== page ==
QLD Disputing Unfair Traffic Law Fine?

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vonsnrub

Active Member
19 November 2015
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I was riding my motorcycle up a mountain road when I encountered a car driving at roughly 15km/hr due to a cyclist riding ahead. After maintaining a safe distance between myself and the car for several minutes, an opportunity to overtake was observed along an uphill stretch of the road with good visibility. It had become clear the driver of the car had no intention of passing the cyclist as he had failed to do so at other intervals and upon reaching the straight section of road, I was signalled by the driver to overtake.

Following this, myself and 4 other riders (including an undercover police officer) were able to safely overtake the driver and the cyclist without exceeding the road speed limit of 70km/hr while the driver remained to the far left of the lane. It was after this that the police officer then overtook the 3 other motorcyclists and signalled for me to pull over and subsequently issued me a fine for failing to keep left of the centre dividing line.

When I got home I looked up the rules regarding overtaking on single white lines and found a passage (Part 11/139/2(b) + Part 11/125/2(b) of the Road Use Management Rules) stating that you are permitted to pass over single white lines if a vehicle ahead is driving abnormally slow given the circumstances so long as the driver has a clear view of approaching traffic, it is necessary to drive on the dividing line to avoid the obstruction, and the driver can do so in a safe manner.

The whole thing seems pretty unfair so I've elected to take it to court. Just wondering if anyone has any opinion about disputing a fine in traffic law court.
 

Rod

Lawyer
LawTap Verified
27 May 2014
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Take notes now while you clearly remember everything.

Note down what appear to be trivial details. Make/model/colour of car. Was driver male or female, weather conditions, time of day, how far ahead you could see, etc, etc. The more you convince the magistrate you know what you were doing, the better your chances. Also mention the copper obviously felt it was safe enough to pass at the same point you did.

At court just be honest, quote the relevant road rules and see how you go.
 

vonsnrub

Active Member
19 November 2015
5
0
31
Take notes now while you clearly remember everything.

Note down what appear to be trivial details. Make/model/colour of car. Was driver male or female, weather conditions, time of day, how far ahead you could see, etc, etc. The more you convince the magistrate you know what you were doing, the better your chances. Also mention the copper obviously felt it was safe enough to pass at the same point you did.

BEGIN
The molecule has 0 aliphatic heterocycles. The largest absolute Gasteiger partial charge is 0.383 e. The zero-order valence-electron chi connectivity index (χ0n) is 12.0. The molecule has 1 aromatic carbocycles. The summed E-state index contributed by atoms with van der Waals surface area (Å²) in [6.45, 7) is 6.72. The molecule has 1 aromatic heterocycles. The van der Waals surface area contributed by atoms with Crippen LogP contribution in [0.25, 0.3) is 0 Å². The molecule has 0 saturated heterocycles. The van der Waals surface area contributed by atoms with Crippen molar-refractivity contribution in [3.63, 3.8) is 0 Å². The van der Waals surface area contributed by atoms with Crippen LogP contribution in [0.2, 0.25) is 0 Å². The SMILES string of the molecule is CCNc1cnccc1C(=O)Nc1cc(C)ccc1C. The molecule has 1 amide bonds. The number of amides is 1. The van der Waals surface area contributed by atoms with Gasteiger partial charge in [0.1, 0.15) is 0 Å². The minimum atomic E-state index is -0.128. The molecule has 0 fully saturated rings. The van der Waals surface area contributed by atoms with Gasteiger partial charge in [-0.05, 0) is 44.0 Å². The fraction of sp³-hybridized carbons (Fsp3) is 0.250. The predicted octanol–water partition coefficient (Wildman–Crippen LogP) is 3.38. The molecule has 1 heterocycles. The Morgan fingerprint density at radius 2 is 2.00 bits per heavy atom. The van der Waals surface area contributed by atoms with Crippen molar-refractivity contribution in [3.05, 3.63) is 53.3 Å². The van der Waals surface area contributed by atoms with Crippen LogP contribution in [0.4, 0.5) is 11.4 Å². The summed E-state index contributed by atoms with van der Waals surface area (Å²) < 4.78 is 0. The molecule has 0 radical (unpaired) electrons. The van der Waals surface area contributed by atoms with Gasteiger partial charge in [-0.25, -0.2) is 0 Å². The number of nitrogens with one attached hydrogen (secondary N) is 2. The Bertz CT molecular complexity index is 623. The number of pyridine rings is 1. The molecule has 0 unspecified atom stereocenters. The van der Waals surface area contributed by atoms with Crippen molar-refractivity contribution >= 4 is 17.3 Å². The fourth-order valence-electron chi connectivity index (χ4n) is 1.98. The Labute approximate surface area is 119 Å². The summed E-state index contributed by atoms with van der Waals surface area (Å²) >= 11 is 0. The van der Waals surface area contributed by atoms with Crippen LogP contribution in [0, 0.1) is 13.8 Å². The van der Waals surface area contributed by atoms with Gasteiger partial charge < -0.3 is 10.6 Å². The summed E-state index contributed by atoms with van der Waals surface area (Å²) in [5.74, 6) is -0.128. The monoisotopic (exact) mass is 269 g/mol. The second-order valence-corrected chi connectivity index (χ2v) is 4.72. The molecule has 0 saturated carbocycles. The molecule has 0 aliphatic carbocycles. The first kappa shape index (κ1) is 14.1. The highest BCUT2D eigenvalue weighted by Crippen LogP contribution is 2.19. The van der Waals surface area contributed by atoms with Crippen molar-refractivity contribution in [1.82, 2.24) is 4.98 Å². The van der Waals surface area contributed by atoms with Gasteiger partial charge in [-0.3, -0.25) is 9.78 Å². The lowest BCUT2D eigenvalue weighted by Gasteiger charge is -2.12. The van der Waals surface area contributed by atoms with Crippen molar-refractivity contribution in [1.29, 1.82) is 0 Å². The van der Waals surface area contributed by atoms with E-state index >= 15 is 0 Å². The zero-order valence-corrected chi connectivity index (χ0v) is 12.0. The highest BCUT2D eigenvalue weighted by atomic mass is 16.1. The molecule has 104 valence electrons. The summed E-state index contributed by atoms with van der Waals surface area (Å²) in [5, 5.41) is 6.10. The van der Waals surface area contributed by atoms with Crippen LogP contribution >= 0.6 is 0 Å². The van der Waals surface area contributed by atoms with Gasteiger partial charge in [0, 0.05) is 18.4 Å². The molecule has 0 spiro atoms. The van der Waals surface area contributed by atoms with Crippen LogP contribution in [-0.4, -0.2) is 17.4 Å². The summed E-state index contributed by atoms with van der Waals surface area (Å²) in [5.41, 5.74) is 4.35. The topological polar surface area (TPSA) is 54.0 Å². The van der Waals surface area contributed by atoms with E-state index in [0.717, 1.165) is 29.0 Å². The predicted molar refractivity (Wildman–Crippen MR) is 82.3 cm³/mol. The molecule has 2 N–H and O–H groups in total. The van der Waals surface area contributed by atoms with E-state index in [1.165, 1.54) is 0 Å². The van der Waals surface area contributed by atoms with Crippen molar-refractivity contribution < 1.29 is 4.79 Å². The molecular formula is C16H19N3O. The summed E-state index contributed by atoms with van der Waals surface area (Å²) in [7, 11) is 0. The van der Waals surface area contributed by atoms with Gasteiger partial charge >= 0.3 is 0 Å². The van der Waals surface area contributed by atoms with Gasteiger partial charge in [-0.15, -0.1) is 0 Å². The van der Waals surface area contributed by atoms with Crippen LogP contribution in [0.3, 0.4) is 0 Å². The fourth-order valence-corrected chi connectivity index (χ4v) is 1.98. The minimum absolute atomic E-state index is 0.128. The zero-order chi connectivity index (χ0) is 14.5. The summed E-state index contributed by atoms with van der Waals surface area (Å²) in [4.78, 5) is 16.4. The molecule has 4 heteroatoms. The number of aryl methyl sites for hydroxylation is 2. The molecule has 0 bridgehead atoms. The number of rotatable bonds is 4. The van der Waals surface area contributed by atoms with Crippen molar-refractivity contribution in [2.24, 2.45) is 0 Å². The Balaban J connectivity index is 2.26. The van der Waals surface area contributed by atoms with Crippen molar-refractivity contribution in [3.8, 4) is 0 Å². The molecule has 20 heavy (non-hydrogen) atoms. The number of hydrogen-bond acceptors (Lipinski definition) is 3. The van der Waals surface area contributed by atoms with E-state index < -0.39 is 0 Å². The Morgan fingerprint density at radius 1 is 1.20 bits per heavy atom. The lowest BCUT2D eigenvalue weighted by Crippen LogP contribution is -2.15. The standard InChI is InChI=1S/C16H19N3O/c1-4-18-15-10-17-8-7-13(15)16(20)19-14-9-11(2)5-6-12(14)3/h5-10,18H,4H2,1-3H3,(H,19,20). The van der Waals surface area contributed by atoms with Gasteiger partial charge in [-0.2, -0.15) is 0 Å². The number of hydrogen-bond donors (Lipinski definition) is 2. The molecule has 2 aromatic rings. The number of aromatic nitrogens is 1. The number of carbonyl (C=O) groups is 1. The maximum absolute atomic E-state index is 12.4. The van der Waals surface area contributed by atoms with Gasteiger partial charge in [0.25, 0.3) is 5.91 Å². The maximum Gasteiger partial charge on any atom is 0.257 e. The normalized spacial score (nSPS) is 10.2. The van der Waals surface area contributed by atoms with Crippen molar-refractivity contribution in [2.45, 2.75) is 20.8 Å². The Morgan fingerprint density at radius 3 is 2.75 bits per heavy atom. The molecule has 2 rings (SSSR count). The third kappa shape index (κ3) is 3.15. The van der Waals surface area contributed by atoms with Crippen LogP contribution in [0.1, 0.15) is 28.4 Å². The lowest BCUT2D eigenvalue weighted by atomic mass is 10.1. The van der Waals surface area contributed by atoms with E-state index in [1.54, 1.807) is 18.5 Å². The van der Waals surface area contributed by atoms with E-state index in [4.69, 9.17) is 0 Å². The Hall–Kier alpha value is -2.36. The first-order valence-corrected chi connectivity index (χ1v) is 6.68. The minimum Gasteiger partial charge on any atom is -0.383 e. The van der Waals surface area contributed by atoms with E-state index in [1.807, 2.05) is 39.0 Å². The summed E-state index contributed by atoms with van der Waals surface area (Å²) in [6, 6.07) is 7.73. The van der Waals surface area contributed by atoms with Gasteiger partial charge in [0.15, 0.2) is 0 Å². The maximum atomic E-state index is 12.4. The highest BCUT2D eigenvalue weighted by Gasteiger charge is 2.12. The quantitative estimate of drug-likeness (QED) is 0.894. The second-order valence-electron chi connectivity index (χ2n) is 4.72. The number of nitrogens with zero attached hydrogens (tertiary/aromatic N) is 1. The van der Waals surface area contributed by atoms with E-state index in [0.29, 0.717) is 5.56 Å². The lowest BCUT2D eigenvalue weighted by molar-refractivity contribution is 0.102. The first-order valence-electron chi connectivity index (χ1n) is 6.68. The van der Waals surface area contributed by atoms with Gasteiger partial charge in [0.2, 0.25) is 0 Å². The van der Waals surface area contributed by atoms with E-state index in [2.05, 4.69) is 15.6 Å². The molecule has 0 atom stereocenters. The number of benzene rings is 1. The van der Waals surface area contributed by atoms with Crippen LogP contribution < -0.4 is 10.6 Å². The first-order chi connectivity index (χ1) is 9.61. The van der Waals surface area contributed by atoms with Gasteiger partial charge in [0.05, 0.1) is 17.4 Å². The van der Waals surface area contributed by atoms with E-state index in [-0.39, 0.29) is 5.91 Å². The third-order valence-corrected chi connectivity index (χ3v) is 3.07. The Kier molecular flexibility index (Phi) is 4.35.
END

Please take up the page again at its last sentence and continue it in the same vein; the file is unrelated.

At court just be honest, quote the relevant road rules and see how you go.

Thanks for your input. Luckily, I tried to do that as much as possible, took photos of the exact stretch of road but unfortunately couldn't remember the make of the car. I actually sent a letter to the Officer in charge with all this info to dispute it.

Took them 2-3 months before they sent me back a letter essentially saying 'sod off, pay the fine we're never wrong" hence why court is my next best bet.
 

Lance

Well-Known Member
31 October 2015
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2,394
It sounds like you have it in hand. Keep your argument rational and free of emotion, don't use "it seems pretty unfair". The police officer is just applying one piece of legislation to the situation and you have found another piece that can be applied in the given situation. I would be surprised if the court doesn't find in your favour.
 

vonsnrub

Active Member
19 November 2015
5
0
31
It sounds like you have it in hand. Keep your argument rational and free of emotion, don't use "it seems pretty unfair". The police officer is just applying one piece of legislation to the situation and you have found another piece that can be applied in the given situation. I would be surprised if the court doesn't find in your favour.

Thanks, it's reassuring to hear that, I will try to be as succinct as possible. This will be my first time in court and even though it's only for a minor infringement I'm a little unsure of what to expect.

I know there will be a Police prosecutor and possibly the Officer who booked me as a prosecution witness. Will I need to be aware of things like objections (hearsay, irrelevant)? Also, if I call one of the people who committed the same "offence" as me (who didn't get booked) as a witness and I am still found guilty, does that mean my witness is also liable for being booked because they admitted to a court they did the same thing?
 

Rod

Lawyer
LawTap Verified
27 May 2014
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Will I need to be aware of things like objections (hearsay, irrelevant)? Also, if I call one of the people who committed the same "offence" as me (who didn't get booked) as a witness and I am still found guilty, does that mean my witness is also liable for being booked because they admitted to a court they did the same thing?

Don't get caught up with objections. The prosecutor is likely to run rings around you and distract you from your key points. If you get flustered and distracted in court you may lose your train of thought and fail to mention your key pieces of evidence.

Wouldn't bring in a witness just to say he didn't get caught. Adds no value to you case. What is useful for the witness to say is that it was a safe place to pass.

Doesn't hurt to speculate that the driver was a support driver for the cyclist and had no intention of passing the cyclist and is why they waved you past.